#BiWeek win: You spoke, Dear Prudence listened

Following GLAAD's campaign and public outcry urging Dear Prudence columnist Emily Yoffe to improve her advice to bisexual readers, Slate's syndicated writer did just that this morning.

Slate's weekly live chat with advice columnist Emily Yoffe, sparked much anger around the internet when she advised a bisexual woman to keep her identity "private" and equated the woman's identity to "plushophilia" (an erotic interest in stuffed animals), getting "turned on by being a dominatrix," and to "not [being] by nature monogamous."

GLAAD publicly critiqued Yoffe's seeming insensitivity to the bisexual community and perpetuation of anti-bi stereotypes. GLAAD repeatedly reached out editors at Slate and Slate Outward, as well as Yoffe, herself, urging them to improve their coverage and knowledge of bi-related topics. The Advocate took note of GLAAD's efforts, and the story caught wind with Jezebel, Mic, XO Jane, Autostraddle, and more.

Finally, Yoffe got the message about affirming and recognizing the bi community, and passed it on to a reader this morning:

Q. Coming Out, Again: I’m 33 and for most of my life have considered myself gay. I came out to my family when I was in my early 20s and they were very supportive. I’ve had two long-term boyfriends, the last one for almost six years. After he and I split (early last year), I had a lot of support from my best friend and co-worker, who is a girl. I found myself becoming attracted to her and we actually started dating a few months ago and it’s going great! One problem: I don’t know how to introduce her to my family and explain the situation to them. My brother and his wife made a pretty big deal over telling my nieces and making sure they knew I liked boys and that it was OK.

A: If you feel ready to introduce your new love to your family, you should just be straightforward: “I’m seeing someone I want you to meet. Her name is Isabelle. Yes, it came as a surprise to me, too.” The situation apparently is that you are bisexual. Your family is open-minded and supportive, so surely they will being able to cope with the news that you have found someone you really care for, no matter what your partner’s sex. [Emphasis added]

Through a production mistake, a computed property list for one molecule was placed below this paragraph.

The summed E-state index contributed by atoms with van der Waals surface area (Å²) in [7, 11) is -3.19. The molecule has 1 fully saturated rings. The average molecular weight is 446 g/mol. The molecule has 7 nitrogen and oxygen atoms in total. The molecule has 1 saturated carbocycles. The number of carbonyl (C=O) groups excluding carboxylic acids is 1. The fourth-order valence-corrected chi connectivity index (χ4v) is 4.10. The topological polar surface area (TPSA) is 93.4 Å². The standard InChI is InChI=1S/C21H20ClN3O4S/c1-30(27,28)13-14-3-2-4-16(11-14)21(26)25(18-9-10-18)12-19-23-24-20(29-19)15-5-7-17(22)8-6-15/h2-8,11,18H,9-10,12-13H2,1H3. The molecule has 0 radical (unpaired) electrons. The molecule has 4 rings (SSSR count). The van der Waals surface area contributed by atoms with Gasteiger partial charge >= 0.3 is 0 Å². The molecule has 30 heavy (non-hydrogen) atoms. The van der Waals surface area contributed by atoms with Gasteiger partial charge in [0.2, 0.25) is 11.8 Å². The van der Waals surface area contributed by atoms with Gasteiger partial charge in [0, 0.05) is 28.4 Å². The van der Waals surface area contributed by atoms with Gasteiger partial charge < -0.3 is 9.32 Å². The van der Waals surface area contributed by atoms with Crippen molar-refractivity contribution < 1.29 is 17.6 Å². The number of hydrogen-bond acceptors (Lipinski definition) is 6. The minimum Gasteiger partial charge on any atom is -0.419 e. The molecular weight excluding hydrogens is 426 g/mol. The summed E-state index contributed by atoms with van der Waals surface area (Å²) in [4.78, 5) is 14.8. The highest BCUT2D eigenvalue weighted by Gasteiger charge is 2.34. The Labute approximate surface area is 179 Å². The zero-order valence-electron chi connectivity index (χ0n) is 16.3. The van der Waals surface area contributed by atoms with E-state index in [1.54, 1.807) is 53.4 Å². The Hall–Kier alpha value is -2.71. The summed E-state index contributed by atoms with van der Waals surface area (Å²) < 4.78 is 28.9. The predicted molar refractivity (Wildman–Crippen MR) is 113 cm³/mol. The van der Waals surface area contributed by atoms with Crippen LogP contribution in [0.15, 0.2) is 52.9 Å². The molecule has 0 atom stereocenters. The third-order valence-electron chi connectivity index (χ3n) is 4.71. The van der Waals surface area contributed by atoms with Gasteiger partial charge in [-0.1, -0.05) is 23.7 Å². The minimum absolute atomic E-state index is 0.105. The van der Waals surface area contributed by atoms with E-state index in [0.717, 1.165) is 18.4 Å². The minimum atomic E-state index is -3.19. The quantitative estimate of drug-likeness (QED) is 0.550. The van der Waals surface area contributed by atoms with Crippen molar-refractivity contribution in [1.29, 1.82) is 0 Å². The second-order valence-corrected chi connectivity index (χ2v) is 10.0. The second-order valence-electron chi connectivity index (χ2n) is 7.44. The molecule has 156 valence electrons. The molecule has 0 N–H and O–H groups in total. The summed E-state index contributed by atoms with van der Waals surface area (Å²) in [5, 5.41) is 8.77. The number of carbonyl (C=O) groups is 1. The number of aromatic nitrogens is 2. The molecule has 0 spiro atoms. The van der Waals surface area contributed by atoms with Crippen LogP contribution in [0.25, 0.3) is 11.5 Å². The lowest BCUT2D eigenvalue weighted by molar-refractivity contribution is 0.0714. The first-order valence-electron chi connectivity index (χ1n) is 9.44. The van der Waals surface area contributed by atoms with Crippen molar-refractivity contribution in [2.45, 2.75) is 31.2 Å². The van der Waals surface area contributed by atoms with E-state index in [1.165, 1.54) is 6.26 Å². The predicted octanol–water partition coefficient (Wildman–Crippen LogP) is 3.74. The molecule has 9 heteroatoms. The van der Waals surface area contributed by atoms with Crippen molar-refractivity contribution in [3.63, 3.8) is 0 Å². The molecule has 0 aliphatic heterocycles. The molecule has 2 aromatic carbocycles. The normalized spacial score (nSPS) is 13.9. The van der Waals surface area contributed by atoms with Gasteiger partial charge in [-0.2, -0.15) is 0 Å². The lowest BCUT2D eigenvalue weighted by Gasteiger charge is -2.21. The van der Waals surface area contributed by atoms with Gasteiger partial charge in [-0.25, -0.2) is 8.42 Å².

Though the reader did not use the word "bisexual" to identify himself, Yoffe is to be credited for acknowledging bisexuality as a lived identity and encouraging visibility in safe spaces.

Today marks the 15th annual Celebrate Bisexuality Day, which is part of #BiWeek, a seven-day campaign to draw attention to the public policy concerns of bisexual people while also celebrating the resiliency of bisexual culture and community. Bi erasure is often connected with many social and physical disparities the bi community must confront. Coming out can bring visibility where there once was erasure.

Check out 8 things you didn't know about the bi community and learn more about bi erasure here.

From September 21-27, join GLAAD in recognizing the bisexual community for Bisexual Awareness Week, including Celebrate Bisexuality Day on September 23. Check out the new ways for bi, trans, and ally communities to get involved every day.

Join the conversation today by tweeting #BiWeek!

You can learn about the bi community, bi erasure, notable bi figures, and find resources for media at glaad.org/biweek2014 and more at bisexualweek.com.